Interfering with regulatory mechanisms involved in critical physiological processes such as molting, metamorphosis, diapause and apoptosis can result in the death of pest insects. Studying some of these processes of pest insects at the molecular level will result in identification of targets that can be used for pest management. We plan to use whole genome sequence data from fly, mosquito and moth to identify genes that are physiologically important. The double stranded RNA, RNA probes and antibodies will be used to study developmental and physiological roles of these selected genes. The sequence information can also be used to perform transcriptome, proteome and metabalome analysis to identify new targets sites as well as to perform toxicogenomics and pharmacogenomics that can help to elucidate the effects of candidate pesticides on the pest ecosystem.

Most of the data coming out of basic research can be used to develop various applications. For example, genes that have pest control potential can be used to develop screening assays. The functions of cloned target genes need to be validated prior to their use. Model systems such as Drosophila melanogaster or Caenorhabdis elegans as well as cell lines developed from insects that are economically important can be used for this purpose. The validated target genes then can be used to develop high through put in-vitro or in-vivo screening assays. The validated targets can also be used to develop pest tolerant crops or trees as well as to improve microorganisms that specifically infect insects.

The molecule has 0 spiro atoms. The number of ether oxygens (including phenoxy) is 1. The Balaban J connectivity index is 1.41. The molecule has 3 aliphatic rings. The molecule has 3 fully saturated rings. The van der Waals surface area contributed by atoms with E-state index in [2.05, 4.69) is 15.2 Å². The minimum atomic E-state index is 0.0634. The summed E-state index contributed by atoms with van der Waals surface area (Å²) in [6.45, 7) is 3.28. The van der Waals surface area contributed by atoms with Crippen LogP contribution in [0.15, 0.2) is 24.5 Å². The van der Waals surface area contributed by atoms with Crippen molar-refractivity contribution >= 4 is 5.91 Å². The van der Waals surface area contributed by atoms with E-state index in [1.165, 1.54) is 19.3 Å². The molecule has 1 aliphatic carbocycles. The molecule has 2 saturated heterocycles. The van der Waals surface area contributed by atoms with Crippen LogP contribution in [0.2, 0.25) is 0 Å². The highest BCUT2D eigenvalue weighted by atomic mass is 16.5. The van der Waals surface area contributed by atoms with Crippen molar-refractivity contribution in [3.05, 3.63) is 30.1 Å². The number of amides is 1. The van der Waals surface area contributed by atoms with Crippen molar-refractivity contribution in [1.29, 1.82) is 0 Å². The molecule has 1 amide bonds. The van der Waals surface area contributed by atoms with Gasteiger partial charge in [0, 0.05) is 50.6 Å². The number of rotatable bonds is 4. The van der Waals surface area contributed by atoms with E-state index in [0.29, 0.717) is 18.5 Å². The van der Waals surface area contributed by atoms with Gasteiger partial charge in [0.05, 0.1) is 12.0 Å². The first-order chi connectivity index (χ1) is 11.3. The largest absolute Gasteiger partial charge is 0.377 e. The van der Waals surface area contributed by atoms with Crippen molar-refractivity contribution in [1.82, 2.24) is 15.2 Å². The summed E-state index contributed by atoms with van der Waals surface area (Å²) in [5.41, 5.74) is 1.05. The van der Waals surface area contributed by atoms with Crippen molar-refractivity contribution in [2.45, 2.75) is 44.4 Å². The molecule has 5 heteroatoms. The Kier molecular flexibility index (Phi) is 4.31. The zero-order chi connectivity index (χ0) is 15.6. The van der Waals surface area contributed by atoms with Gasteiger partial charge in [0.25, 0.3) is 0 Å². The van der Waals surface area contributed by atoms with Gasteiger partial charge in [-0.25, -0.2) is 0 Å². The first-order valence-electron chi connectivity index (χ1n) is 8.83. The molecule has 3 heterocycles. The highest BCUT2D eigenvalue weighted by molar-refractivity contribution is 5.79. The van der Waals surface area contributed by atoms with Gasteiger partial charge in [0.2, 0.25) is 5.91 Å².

Some of the insect genes or proteins can also be used for other applications that are beneficial to us. We plan to use ecdysone receptors cloned from different species of insects to develop gene switches for applications in transgenic plants, gene therapy, drug discovery, proteomics etc.